The SARS-CoV-2 virus doesn't just cause enduring damage to the lungs and the heart. A large number of patients who contract COVID-19 also report long-lasting neurological issues, including brain fog, memory loss, difficulty concentrating, hallucinations, headaches, and loss of smell or taste.
More than a year into the pandemic, scientists are still trying to figure out why. While some initial autopsies have found small signs of the virus within our brains, other autopsies have turned up nothing of significance.
Even if the SARS-CoV-2 virus doesn't directly infiltrate our noggins, or does so rarely, some scientists think its presence in the body can still trigger serious changes upstairs.
The most comprehensive molecular investigation to date has now uncovered extensive inflammation and degeneration in the brains of those who have died from COVID-19 - even when they didn't report any neurological symptoms in life.
The signs are eerily similar to what we see in Alzheimer's and Parkinson's disease, and yet no matter how hard the authors looked, they couldn't find any trace of the actual virus in the brain tissue.
It's possible the viral matter had already been cleared when these patients died, or it could be that SARS-CoV-2 is fanning the neurological flames from elsewhere in the body.
"The brains of patients who died from severe COVID-19 showed profound molecular markers of inflammation, even though those patients didn't have any reported clinical signs of neurological impairment," says neurologist Tony Wyss-Coray from Stanford University.
The study is small, but it suggests neurological damage may be common in severe cases of COVID-19, even when patients do not show any cognitive symptoms.
The study compared the brain tissue of 8 people who had died from COVID-19 with the brain tissue of 14 people who had died from other causes, including influenza.
Using single-cell RNA sequencing, the authors analyzed more than 65,000 frontal cortex and barrier cells, and their respective genes in each layer of the cortex. In every single type of brain cell examined, the team found certain genes were uniquely activated in COVID-19 patients, and many of these genes are involved in neuroinflammation.
"Together," the authors conclude, "these data reveal significant brain barrier inflammation in COVID-19."
The blood-brain barrier is a semipermeable border that separates select materials in the bloodstream from fluids that come into contact with brain tissues. This protects the brain from infection while still allowing certain nutrients and immune cells in.
But while the blood-brain barrier might be keeping the actual SARS-CoV-2 virus out, the inflammatory effects of COVID-19 could still be slipping through.
Certain immune cells, called T-cells, for instance, were far more abundant in the brains of those who had died from COVID-19. In fact, T-cell infiltration in the brain was apparent in all but one COVID-19 patient, while those in the control group showed none of these immune cells in their brain tissue.
An abundance of T-cells passing through the blood-brain barrier can promote neuroinflammation and impair tissue repair in mice, which means something similar could be happening in humans.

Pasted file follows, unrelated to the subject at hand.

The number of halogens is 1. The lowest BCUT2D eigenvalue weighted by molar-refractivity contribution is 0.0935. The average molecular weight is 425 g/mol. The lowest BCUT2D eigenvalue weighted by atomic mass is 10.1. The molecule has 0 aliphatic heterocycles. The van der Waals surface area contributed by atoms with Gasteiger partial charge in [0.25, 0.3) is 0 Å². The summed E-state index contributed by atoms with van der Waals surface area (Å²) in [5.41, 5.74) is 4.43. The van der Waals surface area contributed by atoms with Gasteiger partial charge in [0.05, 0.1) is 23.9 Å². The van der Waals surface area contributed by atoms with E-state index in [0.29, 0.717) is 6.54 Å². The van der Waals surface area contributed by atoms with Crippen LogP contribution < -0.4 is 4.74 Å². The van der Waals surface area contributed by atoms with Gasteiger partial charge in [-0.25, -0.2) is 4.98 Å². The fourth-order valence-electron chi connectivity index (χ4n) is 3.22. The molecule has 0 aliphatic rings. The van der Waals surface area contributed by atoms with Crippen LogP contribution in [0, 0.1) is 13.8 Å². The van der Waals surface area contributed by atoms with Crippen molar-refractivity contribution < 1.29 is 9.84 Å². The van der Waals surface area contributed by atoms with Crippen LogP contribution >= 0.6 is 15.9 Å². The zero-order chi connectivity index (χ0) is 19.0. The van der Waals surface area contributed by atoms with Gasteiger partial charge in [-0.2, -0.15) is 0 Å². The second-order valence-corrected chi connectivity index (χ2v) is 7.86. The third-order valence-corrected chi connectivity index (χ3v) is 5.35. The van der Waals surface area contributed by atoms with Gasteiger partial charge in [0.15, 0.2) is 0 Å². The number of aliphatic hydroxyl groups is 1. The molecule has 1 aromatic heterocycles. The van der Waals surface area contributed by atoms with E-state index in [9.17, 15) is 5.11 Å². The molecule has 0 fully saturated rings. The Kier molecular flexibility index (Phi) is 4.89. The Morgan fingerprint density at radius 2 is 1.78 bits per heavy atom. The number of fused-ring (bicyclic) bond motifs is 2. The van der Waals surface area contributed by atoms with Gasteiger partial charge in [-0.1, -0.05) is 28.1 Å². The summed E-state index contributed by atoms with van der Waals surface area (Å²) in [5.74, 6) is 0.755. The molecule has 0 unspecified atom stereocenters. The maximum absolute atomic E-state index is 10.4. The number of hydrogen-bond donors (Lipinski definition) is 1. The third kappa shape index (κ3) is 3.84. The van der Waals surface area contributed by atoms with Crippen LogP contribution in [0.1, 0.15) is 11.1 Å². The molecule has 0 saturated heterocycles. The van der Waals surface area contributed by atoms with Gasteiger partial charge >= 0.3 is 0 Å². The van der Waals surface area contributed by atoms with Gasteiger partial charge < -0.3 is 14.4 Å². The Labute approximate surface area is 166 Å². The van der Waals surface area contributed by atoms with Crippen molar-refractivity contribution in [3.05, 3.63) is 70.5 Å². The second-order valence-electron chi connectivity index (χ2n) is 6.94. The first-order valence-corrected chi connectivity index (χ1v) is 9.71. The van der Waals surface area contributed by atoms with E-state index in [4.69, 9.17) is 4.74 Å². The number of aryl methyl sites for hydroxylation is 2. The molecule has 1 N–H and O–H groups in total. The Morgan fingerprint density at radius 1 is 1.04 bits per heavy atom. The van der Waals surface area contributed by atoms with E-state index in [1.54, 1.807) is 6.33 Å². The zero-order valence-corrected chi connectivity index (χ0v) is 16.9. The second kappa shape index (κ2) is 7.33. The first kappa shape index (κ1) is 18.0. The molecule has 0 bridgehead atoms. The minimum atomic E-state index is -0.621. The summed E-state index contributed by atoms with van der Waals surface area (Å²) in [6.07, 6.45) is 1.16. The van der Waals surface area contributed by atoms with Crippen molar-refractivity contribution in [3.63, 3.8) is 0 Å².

In the frontal cortex, which is responsible for decision-making, memory, and mathematical reasoning, those who died from COVID-19 showed serious signs of neuronal distress.
The outermost layer in this part of the brain displayed different molecular changes compared to the control group, including heightened neuronal suppression and limited neuronal activation.
This is similar to what is seen in Alzheimer's disease, and it could be part of what's causing the neurological symptoms associated with COVID-19.
"Viral infection appears to trigger inflammatory responses throughout the body that may cause inflammatory signaling across the blood-brain barrier, which in turn could trip off neuroinflammation in the brain," explains Wyss-Coray.
"It's likely that many COVID-19 patients, especially those reporting or exhibiting neurological problems or those who are hospitalized, have these neuroinflammatory markers we saw in the people we looked at who had died from the disease."
Whether or not those who actually report neurological symptoms in life show greater neuroinflammation upon death is still unclear. But the findings suggest even if SARS-CoV-2 doesn't slip past the blood-brain barrier and even if no neurological symptoms are reported, the virus can still have a lasting effect on cognitive function.
When the authors compared the genes that were expressed differently in the brains of COVID-19 patients to other neurological disease and central nervous system disorders, they found several overlaps with Alzheimer's disease, multiple sclerosis, Huntington's disease, Parkinson's disease, autism spectrum disorder, depression, and schizophrenia.
Other recent autopsy studies have also shown surprisingly widespread brain damage, usually associated with strokes and neuroinflammatory diseases in those who have died of COVID-19.
Given how widespread this virus has become, it is crucial we figure out how it might impact our neurological health in the long run.
The study was published in Nature.